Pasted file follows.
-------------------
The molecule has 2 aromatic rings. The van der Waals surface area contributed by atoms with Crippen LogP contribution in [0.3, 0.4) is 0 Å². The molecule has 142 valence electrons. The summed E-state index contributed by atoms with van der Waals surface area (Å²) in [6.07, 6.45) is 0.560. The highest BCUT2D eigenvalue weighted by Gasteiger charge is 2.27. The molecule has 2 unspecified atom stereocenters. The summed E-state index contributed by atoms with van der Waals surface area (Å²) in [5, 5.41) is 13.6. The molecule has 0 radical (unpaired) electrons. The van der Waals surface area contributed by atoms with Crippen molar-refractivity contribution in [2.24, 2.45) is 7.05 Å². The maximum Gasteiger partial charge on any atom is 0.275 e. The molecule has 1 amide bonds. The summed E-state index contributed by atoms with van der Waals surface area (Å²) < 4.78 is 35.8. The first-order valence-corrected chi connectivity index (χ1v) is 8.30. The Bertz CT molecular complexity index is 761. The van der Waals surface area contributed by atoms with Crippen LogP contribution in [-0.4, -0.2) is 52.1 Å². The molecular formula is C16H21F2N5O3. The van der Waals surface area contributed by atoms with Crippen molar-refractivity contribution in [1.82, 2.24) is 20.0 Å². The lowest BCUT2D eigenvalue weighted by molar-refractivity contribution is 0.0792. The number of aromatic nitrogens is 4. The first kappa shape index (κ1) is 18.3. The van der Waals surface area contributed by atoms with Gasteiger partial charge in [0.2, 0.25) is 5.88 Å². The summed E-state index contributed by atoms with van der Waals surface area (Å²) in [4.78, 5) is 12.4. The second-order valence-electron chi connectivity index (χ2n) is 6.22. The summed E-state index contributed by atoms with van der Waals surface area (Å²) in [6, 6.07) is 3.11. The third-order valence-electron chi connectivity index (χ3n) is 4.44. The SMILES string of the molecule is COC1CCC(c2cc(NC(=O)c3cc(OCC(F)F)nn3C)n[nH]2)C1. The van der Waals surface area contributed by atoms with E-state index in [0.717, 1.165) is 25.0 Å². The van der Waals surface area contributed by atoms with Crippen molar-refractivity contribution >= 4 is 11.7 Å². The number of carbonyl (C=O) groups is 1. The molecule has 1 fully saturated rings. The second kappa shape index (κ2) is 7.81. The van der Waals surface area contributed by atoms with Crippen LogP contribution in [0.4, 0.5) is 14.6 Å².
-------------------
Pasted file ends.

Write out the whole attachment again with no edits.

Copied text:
The molecule has 2 aromatic rings. The van der Waals surface area contributed by atoms with Crippen LogP contribution in [0.3, 0.4) is 0 Å². The molecule has 142 valence electrons. The summed E-state index contributed by atoms with van der Waals surface area (Å²) in [6.07, 6.45) is 0.560. The highest BCUT2D eigenvalue weighted by Gasteiger charge is 2.27. The molecule has 2 unspecified atom stereocenters. The summed E-state index contributed by atoms with van der Waals surface area (Å²) in [5, 5.41) is 13.6. The molecule has 0 radical (unpaired) electrons. The van der Waals surface area contributed by atoms with Crippen molar-refractivity contribution in [2.24, 2.45) is 7.05 Å². The maximum Gasteiger partial charge on any atom is 0.275 e. The molecule has 1 amide bonds. The summed E-state index contributed by atoms with van der Waals surface area (Å²) < 4.78 is 35.8. The first-order valence-corrected chi connectivity index (χ1v) is 8.30. The Bertz CT molecular complexity index is 761. The van der Waals surface area contributed by atoms with Crippen LogP contribution in [-0.4, -0.2) is 52.1 Å². The molecular formula is C16H21F2N5O3. The van der Waals surface area contributed by atoms with Crippen molar-refractivity contribution in [1.82, 2.24) is 20.0 Å². The lowest BCUT2D eigenvalue weighted by molar-refractivity contribution is 0.0792. The number of aromatic nitrogens is 4. The first kappa shape index (κ1) is 18.3. The van der Waals surface area contributed by atoms with Gasteiger partial charge in [0.2, 0.25) is 5.88 Å². The summed E-state index contributed by atoms with van der Waals surface area (Å²) in [4.78, 5) is 12.4. The second-order valence-electron chi connectivity index (χ2n) is 6.22. The summed E-state index contributed by atoms with van der Waals surface area (Å²) in [6, 6.07) is 3.11. The third-order valence-electron chi connectivity index (χ3n) is 4.44. The SMILES string of the molecule is COC1CCC(c2cc(NC(=O)c3cc(OCC(F)F)nn3C)n[nH]2)C1. The van der Waals surface area contributed by atoms with E-state index in [0.717, 1.165) is 25.0 Å². The van der Waals surface area contributed by atoms with Crippen molar-refractivity contribution >= 4 is 11.7 Å². The number of carbonyl (C=O) groups is 1. The molecule has 1 fully saturated rings. The second kappa shape index (κ2) is 7.81. The van der Waals surface area contributed by atoms with Crippen LogP contribution in [0.4, 0.5) is 14.6 Å².